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Zinc chelation to promote axon regeneration after spinal cord injury

Funder: Craig H Neilsen Foundation

Funding period
USD 149 K
Funding amount
The objective of this proposal is to develop a novel approach to SCI treatment using zinc chelation. The failure of damaged axons to regrow is a major contributing factor to sustained functional deficits following SCI. Regrowth of axons, whether it is long distance regeneration that re-establishes original connections or shorter sprouting that re-wires local plastic circuits, is likely to underlie spontaneous and treatment-induced functional recovery. Recent data from Dr. Benowitz’s laboratory (mentor) showed that the ion zinc (Zn2+) is increased in injured neurons after mouse optic nerve crush, and that blocking the post-crush Zn2+ accumulation using Zn2+ chelation methods strongly promotes axon regeneration. Given the similarities between optic nerve and spinal cord, I propose to test the hypothesis that Zn2+ chelation will promote axon regrowth after SCI. I will test this hypothesis through three focused specific aims. First, I will quantify the Zn2+ in the motor and sensory neurons and examine the time-course of changes in Zn2+ following SCI. Further, I will optimize post-SCI Zn2+ chelation in motor and sensory neurons, examining both local delivery and systemic application using clinically approved chelating agents. Finally, I will determine whether Zn2+ chelation promotes motor and sensory axon regrowth after SCI in mice. Specifically, I plan to conduct mid-thoracic hemisection injuries, tract tracing, and Zn2+ chelation treatment in genetically normal mice. I will assess Zn2+ accumulation in brain, spinal cord, and dorsal root ganglia by autometallography. I plan to assess axon sprouting and regeneration of the traced corticospinal tract (motor) and the traced gracile fasciculus (sensory), using measures of the furthest regenerating axons, collateral axon sprouting, and axon density. Rubrospinal tract regeneration and new corticospinal-interneuron connections will also be examined. I have found that baseline (uninjured adult) levels of Zn2+ in the cell bodies of brain neurons that project to the spinal cord are already elevated in comparison to the projection neurons of the retina, suggesting that axons associated with these neurons may experience constitutive axon growth suppression by Zn2+, and that Zn2+ chelation may release this suppression and induce spinal cord axon regeneration regardless of whether the predicted SCI-induced increase in Zn2+ accumulation occurs in these neurons. I will perform this project under the mentorship of Dr. Benowitz, who discovered the benefit of Zn2+ chelation for optic nerve axon regeneration, and has expertise in the required assessments of Zn2+ chelation and quantification. Dr. Benowitz has experience with SCI research, as do I. If data from the proposed project support my hypotheses, I will be particularly encouraged because systemic Zn2+ chelation has been safely used for other clinical indications, increasing the translational potential of this approach for clinical SCI. (CHN: SCIRTS chn:wdg)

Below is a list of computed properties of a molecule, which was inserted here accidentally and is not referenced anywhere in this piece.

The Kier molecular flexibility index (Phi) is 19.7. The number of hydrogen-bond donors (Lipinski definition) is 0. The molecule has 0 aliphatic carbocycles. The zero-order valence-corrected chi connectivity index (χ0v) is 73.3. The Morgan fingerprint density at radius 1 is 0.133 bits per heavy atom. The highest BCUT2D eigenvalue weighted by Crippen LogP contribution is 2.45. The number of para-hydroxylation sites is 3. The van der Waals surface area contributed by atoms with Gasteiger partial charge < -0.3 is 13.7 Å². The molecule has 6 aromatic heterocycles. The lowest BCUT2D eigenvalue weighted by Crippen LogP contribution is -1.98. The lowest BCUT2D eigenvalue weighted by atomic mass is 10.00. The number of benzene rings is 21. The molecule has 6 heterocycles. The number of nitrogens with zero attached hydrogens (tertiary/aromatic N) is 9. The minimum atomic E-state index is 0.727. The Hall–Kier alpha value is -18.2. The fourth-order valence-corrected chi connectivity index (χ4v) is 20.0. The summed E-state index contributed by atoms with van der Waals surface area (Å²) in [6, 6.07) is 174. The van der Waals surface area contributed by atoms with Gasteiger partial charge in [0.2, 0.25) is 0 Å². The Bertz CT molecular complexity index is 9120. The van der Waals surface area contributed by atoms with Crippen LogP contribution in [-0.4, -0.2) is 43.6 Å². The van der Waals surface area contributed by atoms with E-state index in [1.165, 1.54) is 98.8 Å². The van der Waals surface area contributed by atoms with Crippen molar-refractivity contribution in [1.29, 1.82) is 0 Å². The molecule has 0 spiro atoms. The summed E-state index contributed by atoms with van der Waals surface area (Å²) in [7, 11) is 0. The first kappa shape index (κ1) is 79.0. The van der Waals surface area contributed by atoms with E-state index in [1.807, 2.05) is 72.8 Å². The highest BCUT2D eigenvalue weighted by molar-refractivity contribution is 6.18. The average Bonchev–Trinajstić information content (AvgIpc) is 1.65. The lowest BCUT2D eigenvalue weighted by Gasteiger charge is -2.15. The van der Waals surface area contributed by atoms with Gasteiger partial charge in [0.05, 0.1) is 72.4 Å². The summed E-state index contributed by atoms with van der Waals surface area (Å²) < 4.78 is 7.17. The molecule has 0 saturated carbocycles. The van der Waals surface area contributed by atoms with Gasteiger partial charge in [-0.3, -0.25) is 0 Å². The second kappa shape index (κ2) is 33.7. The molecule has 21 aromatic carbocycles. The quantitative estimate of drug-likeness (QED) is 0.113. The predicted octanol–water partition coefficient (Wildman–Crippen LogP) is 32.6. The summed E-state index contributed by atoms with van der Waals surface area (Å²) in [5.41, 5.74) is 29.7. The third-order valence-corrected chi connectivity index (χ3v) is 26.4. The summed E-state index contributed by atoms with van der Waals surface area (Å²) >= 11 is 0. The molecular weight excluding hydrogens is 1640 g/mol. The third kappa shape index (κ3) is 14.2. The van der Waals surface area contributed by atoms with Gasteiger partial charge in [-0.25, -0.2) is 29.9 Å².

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    1109 Neurosciences

  • RCDC

    Injury (total) Accidents/Adverse Effects

  • RCDC

    Injury - Trauma - (Head and Spine)

  • RCDC

    Regenerative Medicine

  • RCDC


  • RCDC

    Spinal Cord Injury

  • RCDC





    2.1 Biological and endogenous factors

  • Health Research Areas


  • Broad Research Areas

    Basic Science